Graphic design studio GrandArmy has overhauled the signage and packaging for the United States Postal Service in the "largest retail rebrand project in American history" (+ slideshow).
The United States Postal Service (USPS) wanted to revamp its 31,000 locations around the country. GrandArmy's aim was to simplify and modernise the in-store graphics used to present customer information to make the experience better for users.
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"The USPS knew their retail locations needed help," GrandArmy cofounder Eric Collins told Dezeen. "Things had been cluttered, disorganised and visually messy for years."
"So their brief was a total re-thinking of the in-store experience through signage, language and way finding, and to create a unified system that would hold everything together," he explained. "The goal was to make the experience easier, faster and simpler through design."
The rebrand encompasses all materials used in the retail outlets, including tags, signage, kiosks, menu boards, welcome signs and window stickers.
"The USPS has something like 31,000 locations," said Collins. "I believe that makes it the largest retailer in the US, making this the largest retail rebrand project in American history, in terms of modified physical locations."
None of the buildings could be physically altered, so the designers had to implement a "paper and paint" solution to transform the interiors.
"We developed a very stripped down grid and typographic system," Collins explained. "The whole project really boils down to three colour fields, three typefaces and a simple ratio that determines the size of elements between them."
Signage and menu boards are unified into a standard format, using a patriotic colour palette. A red strip runs along the top, headers are written in navy blue on white and supplementary information is presented inversely.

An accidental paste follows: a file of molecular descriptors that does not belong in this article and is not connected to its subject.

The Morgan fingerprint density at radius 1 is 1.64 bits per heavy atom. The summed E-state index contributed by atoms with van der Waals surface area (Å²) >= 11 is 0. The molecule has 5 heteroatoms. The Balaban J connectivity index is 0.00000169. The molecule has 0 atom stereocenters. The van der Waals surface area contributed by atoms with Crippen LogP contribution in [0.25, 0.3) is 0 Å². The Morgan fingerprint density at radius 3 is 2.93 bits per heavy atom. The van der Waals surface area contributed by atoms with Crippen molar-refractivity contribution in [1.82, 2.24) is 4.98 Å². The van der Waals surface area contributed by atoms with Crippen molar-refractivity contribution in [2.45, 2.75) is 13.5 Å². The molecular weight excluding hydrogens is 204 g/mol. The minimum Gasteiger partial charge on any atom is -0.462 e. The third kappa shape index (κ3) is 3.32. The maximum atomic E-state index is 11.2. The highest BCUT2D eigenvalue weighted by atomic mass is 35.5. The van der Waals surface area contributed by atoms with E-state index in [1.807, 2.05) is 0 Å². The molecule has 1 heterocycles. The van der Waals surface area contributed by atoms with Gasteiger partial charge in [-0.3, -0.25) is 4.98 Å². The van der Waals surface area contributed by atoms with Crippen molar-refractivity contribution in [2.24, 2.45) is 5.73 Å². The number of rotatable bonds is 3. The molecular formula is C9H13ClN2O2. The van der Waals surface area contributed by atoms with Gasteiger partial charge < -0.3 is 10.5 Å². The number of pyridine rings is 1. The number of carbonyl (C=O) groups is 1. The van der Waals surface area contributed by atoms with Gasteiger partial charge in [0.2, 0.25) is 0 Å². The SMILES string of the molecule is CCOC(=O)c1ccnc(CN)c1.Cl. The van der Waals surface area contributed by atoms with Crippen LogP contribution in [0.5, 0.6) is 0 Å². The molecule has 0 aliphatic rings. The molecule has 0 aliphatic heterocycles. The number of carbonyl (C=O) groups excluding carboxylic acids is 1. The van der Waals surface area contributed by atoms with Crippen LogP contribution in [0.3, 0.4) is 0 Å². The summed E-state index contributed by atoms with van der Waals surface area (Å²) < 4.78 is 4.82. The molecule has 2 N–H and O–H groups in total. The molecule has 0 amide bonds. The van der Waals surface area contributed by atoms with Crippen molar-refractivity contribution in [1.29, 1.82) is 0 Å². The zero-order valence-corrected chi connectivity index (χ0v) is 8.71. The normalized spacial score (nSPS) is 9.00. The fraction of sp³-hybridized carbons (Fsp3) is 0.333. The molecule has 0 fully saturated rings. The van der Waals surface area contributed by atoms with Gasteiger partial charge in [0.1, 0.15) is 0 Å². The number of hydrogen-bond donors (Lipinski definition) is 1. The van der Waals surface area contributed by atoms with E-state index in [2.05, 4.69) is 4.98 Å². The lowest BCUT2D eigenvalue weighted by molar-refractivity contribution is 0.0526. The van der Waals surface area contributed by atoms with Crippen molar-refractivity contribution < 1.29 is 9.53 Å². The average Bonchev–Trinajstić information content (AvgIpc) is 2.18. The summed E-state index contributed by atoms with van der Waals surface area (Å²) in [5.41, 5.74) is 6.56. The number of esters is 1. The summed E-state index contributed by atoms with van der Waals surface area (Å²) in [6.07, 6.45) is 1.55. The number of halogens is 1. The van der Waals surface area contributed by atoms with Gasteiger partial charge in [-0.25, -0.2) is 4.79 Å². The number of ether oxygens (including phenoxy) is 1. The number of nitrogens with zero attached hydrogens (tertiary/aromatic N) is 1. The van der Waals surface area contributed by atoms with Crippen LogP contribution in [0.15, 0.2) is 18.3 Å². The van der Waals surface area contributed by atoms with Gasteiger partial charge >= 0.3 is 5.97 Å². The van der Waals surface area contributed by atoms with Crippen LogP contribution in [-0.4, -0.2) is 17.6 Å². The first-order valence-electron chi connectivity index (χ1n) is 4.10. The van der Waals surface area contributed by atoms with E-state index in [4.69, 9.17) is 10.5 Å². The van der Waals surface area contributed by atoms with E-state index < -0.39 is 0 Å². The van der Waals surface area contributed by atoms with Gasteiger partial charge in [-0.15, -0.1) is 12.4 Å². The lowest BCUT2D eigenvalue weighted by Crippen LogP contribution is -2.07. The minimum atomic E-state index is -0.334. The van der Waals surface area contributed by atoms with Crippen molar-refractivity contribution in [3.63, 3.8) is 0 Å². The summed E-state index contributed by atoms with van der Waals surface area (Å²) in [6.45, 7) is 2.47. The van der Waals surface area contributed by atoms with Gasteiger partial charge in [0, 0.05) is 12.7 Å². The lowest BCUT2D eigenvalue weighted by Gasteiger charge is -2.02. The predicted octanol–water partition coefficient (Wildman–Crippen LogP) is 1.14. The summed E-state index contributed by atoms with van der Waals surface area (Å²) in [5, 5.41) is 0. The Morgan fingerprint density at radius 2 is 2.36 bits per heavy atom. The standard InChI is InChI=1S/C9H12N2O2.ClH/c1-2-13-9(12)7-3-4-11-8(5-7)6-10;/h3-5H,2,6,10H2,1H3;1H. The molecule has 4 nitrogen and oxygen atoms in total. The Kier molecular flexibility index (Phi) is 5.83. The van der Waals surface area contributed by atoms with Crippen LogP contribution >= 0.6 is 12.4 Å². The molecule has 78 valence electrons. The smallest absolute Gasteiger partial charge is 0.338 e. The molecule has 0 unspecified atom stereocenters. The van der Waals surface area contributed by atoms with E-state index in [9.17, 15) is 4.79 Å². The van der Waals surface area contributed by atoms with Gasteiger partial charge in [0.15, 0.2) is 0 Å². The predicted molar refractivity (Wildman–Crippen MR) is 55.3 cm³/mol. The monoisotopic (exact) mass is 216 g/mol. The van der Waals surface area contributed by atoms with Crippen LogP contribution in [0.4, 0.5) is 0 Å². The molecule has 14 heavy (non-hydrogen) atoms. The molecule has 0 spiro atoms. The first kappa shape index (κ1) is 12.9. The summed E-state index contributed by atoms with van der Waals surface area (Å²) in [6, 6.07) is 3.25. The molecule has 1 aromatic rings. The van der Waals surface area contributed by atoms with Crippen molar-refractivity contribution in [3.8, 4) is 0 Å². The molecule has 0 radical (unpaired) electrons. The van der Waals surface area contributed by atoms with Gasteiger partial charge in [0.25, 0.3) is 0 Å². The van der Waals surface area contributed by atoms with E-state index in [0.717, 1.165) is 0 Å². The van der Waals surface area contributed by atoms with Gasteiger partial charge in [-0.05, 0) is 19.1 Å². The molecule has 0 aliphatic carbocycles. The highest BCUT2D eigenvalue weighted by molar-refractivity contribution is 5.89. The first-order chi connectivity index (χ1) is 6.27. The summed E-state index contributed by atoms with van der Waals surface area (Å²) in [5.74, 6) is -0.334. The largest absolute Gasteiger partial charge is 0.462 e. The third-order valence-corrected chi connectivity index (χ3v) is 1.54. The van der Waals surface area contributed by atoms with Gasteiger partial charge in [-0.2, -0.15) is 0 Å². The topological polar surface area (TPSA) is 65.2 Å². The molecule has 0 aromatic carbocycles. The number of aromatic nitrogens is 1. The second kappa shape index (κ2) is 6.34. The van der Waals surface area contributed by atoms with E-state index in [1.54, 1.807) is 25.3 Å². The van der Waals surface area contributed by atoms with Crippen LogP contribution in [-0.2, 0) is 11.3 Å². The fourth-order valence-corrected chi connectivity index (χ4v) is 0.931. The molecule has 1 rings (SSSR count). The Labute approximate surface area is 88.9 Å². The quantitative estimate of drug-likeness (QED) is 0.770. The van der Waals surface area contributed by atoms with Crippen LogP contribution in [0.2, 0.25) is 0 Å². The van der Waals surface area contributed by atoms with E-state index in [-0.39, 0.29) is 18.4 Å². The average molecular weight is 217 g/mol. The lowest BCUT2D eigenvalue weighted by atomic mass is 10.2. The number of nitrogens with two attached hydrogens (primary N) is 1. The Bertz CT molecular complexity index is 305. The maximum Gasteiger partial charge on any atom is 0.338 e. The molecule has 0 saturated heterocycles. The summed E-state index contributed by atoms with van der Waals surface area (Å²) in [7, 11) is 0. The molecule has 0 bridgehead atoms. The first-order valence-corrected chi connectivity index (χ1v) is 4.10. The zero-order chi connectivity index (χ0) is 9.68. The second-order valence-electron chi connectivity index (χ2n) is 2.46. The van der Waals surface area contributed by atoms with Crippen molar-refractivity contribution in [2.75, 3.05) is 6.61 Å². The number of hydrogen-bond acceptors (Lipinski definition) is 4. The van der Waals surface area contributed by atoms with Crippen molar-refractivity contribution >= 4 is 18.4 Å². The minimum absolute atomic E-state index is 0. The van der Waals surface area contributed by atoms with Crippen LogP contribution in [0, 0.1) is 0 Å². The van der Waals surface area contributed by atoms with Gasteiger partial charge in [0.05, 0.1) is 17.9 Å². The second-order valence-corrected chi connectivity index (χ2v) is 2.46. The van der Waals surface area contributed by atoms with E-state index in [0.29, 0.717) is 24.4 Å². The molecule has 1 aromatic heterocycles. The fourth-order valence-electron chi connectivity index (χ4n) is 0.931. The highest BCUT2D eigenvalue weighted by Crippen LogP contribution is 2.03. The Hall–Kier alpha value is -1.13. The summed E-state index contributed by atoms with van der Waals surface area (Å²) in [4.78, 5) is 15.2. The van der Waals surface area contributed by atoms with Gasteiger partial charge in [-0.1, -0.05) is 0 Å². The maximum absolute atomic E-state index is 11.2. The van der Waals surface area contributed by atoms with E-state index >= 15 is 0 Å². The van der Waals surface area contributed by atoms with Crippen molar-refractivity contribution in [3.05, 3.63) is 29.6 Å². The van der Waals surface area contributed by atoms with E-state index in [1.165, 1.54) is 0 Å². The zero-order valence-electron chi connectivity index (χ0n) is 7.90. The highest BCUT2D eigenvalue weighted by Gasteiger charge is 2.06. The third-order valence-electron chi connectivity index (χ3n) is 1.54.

Thin lines break up sections of information to make them easier to read and dotted lines further separate text.
Two typefaces were chosen for text, both designed by New York type foundry Hoefler & Co. Knockout is used in two weights for headers and Gotham medium forms secondary headers and body copy.
"Aesthetically, Knockout hints toward the Americana angle," Collins explained. "[Gotham medium] pairs well with Knockout and is very hard working at smaller sizes."
The project also includes the design of a mobile app to act as an in-store guide, which uses the same graphic language.
Promotional posters feature an American eagle and typographic art depicting the phrase "Neither snow nor rain nor heat nor gloom of night", which is inscribed across the front of the James Farley Post Office in New York.
"The USPS has a rich history that interweaves with the history of this country going back to its inception," said Collins. "We wanted to nod to that heritage."
"We wanted to make people proud of the USPS," he added. "Politically it often seems like a target, or that we are constantly hearing about what is wrong with the USPS. Rarely do we ever stop to think about what an amazing technical marvel the entire institution is."
GrandArmy's shipping boxes designs were later modified by an external team.